Plans to create an oil field more than twice the size of the controversial Cambo development risk “wrecking” Scotland’s climate and setting net-zero targets back.
Rosebank, located north-west of Shetland, could produce over 70,000 barrels of oil every day at its peak under proposals brought before Westminster by Norwegian state-controlled company Equinor.
However The Scottish Greens have branded the blueprints “a climate disaster” and urged the UK government to turn the bid down.
It comes just months after First Minister Nicola Sturgeon publicly condemned the Cambo plans, which were shelved last year.
The Scottish Government does not have the power to block new oil fields being created, but Green MSP Mark Ruskell, the party’s energy and environment spokesman, said the opportunity to state the UK’s credentials as a leader on climate change “must not be squandered”.
“We are already past the point when we should have been moving away from oil and gas, yet Westminster is doubling down on it,” he said.
“2023 is a key year for our recovery and for our planet, and we cannot squander it. It must be a year of transition and change.
“Yet, with over 100 new climate-wrecking oil and gas exploration licences in the pipeline, and even a new coal mine in Cumbria, the UK Government has been utterly unwilling to take the climate action that is so badly needed.
“Renewable energy is the cheapest and cleanest energy available. But we cannot realise our renewable potential as long as we are tied to a Tory Government that is more concerned with the profits of its friends in the fossil fuel industry than it is with our environment.
“The climate vandalism has gone on long enough. This must be the year when Rishi Sunak and his colleagues do the right thing for people and planet.”
Rosebank is the biggest undeveloped oil and gas field in the North Sea, with nearly 500 million barrels – a claim disputed by Equinor which says the recoverable reserves estimate 300 million.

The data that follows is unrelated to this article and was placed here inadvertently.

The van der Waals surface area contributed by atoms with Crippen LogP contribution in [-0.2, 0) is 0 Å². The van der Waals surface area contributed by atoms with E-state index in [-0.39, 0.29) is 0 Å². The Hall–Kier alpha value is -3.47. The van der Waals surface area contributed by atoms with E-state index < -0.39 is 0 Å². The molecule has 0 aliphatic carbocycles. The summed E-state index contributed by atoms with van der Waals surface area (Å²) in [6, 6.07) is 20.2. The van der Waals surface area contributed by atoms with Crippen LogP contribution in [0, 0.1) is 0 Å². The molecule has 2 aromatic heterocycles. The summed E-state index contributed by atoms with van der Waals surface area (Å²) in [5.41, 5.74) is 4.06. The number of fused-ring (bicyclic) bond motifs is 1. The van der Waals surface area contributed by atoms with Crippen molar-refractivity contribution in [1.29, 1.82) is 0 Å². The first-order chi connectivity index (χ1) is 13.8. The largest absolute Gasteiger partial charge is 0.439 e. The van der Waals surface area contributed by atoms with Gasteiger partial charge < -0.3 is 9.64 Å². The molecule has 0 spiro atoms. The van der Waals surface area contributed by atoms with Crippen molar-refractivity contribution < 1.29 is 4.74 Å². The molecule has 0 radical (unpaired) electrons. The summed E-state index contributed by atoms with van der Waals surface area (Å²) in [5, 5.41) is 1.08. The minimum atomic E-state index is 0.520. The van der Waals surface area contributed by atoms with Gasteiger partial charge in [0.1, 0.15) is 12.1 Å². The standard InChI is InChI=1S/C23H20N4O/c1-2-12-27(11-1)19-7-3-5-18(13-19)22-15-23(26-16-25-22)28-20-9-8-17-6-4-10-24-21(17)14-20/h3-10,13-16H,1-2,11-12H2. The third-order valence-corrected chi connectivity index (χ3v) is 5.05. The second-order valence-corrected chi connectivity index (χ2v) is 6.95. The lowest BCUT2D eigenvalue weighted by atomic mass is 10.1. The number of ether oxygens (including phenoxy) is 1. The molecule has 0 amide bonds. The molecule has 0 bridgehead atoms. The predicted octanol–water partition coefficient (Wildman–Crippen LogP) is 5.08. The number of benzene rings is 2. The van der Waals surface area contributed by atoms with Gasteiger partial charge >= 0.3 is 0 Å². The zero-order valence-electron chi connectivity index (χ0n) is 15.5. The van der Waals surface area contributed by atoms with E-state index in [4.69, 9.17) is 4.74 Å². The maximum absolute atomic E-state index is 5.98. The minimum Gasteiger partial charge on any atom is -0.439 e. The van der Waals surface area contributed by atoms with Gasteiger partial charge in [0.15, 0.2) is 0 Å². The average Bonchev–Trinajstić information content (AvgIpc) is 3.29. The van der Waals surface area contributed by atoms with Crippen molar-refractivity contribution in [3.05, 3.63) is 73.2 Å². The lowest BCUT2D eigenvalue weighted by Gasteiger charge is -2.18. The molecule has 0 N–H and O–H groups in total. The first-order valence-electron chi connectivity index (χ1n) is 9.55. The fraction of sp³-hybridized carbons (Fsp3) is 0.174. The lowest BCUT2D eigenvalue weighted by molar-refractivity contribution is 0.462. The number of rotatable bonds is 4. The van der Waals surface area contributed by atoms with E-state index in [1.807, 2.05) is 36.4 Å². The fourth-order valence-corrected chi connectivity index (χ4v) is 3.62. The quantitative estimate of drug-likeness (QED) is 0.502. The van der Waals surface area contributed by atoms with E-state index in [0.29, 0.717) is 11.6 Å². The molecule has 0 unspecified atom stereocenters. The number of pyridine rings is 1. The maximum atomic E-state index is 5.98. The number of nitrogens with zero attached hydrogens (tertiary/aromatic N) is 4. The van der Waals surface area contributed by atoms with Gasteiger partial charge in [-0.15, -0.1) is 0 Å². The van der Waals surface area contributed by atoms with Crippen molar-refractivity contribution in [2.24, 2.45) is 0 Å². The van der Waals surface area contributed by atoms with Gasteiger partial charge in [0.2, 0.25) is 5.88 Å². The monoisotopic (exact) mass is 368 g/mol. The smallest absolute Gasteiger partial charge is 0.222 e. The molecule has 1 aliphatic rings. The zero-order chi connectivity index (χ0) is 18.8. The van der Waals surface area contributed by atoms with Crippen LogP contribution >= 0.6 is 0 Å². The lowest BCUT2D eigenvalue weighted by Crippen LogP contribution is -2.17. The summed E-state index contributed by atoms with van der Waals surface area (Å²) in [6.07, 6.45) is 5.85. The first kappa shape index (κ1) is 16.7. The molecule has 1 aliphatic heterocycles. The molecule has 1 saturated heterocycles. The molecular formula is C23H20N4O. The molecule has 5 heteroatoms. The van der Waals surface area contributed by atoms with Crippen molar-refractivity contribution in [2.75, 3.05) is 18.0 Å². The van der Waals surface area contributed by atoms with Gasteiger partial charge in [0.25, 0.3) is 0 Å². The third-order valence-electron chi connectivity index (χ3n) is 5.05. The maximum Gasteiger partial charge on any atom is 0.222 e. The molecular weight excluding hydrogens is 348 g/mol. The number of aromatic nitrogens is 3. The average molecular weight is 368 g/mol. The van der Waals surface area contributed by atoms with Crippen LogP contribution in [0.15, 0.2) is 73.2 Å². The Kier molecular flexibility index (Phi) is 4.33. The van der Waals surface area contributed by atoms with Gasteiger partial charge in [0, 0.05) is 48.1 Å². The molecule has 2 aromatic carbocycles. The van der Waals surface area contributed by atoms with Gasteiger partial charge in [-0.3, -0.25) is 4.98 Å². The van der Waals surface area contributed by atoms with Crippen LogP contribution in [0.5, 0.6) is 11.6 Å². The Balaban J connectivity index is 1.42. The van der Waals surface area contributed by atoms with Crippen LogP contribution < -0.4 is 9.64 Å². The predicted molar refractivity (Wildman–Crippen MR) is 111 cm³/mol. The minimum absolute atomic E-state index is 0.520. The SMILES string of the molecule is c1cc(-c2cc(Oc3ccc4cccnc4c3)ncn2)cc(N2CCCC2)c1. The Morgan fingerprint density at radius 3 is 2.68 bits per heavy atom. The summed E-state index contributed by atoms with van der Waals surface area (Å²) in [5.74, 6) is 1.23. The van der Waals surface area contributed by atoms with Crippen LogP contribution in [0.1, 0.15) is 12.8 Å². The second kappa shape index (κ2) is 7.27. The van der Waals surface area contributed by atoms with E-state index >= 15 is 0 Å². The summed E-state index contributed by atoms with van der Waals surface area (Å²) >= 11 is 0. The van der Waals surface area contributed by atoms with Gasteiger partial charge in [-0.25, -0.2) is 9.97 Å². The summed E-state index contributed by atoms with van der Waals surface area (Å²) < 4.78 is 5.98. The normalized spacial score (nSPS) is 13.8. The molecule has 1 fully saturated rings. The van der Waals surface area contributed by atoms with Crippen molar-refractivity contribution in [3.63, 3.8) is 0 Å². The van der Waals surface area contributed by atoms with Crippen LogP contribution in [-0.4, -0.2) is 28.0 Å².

Equinor has said a final investment decision could be made in 2023, with the first oil expected in late 2026.
The First Minister was urged to oppose the controversial proposals by campaigners during the UN Cop27 climate talks in Egypt last year.
A spokesperson for Equinor said: “Equinor is committed to net zero by 2050. Here in the UK we are building the world’s largest wind farm, Dogger Bank, and are planning some of the largest hydrogen and CCS projects in the world.
“Still, demand for oil and gas is not going away in the short term. The UK is a net importer of oil and gas. While we still need oil and gas, we aim to develop and operate projects such as Rosebank with the lowest possible carbon footprint while bringing the maximum value to society in the shape of UK investment, local jobs and energy security.”
Mike Tholen, sustainability director of Offshore Energies UK (OEUK), said the industry is committed to the transition to net zero but said gas and oil were essential to power the nation until then.
He said: “New developments like Rosebank are replacing older and higher emission intensity resources that are decommissioning rapidly. It would become part of the network of oil and gas fields in the North Sea that will help keep our nation supplied with energy while we build a greener future.”